Slapper, Gary and Kelly, David eds.
The English legal system. 7th edition.
London: Cavendish Publishing, p. 776.
A good comprehension of the English legal system requires knowledge and skill in a number of disciplines. The system itself is the result of developments in law, economy, politics, sociological change and the theories which feed all these bodies of knowledge.
This book assists students of the English legal system in the achievement of a good understanding of the law, its institutions and processes and sets the law and system in a social context, presenting a range of critical views. Being proficient in this subject also means being familiar with contemporary changes and proposed changes, and this new edition has been comprehensively revised and updated to take these into account.
Since the last edition of this book in 2003, the changes to the English legal system have been major and manifold. This new 7th edition includes all the significant changes introduced to the civil and criminal courts by the Courts Act 2003. The book also incorporates the Criminal Justice Act 2003 and its scores of key changes including those to trials, the appeal system, the double jeopardy rule, PACE powers, cautions, juries, bail, and the magistrates' court system. Additionally, the new edition includes the constitutional changes consequent upon the creation of the Department for Constitutional Affairs, and the plans for a Supreme Court.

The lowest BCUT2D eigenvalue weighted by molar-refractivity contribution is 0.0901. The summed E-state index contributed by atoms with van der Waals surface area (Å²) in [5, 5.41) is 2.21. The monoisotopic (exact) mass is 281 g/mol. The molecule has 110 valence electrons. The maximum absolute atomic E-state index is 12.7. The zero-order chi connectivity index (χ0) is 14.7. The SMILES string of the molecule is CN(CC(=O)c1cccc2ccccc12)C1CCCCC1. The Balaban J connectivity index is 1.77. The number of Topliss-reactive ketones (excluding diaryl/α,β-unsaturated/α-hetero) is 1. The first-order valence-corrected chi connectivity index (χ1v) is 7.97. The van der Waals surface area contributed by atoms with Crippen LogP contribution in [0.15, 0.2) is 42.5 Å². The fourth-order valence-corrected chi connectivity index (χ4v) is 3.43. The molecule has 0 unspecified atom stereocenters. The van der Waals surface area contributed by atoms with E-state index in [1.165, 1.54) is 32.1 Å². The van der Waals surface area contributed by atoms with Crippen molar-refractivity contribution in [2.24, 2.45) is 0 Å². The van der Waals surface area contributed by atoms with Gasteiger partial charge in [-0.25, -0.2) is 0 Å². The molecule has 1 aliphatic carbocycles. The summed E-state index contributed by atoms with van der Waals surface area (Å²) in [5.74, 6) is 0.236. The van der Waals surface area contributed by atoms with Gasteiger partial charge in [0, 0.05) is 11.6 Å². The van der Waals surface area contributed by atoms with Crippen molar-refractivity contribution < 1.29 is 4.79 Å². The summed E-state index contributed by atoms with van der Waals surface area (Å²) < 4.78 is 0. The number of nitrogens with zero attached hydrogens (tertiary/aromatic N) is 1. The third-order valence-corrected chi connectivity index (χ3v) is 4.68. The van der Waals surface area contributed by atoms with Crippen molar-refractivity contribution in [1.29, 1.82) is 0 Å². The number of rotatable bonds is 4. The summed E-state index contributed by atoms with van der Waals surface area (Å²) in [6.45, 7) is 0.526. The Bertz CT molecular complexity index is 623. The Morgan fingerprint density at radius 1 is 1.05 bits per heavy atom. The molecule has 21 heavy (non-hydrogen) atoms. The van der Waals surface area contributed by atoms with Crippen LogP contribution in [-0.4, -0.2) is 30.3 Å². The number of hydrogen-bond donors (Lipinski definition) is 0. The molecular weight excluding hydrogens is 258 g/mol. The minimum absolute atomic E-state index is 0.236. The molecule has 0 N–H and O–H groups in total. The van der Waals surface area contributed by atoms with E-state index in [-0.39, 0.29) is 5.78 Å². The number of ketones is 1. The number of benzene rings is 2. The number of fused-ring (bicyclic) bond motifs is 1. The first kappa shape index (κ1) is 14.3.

In other areas, new rules relating to solicitors, costs and publicly-funded law are included as are the case of Dr David Kelly and the law and politics of judicial inquiries. The plans for a European constitution are also digested. Many new cases are incorporated including the House of Lords' decision in Wilson v Secretary of State for Trade and Industry and its implications for statutory interpretation and the Human Rights Act.
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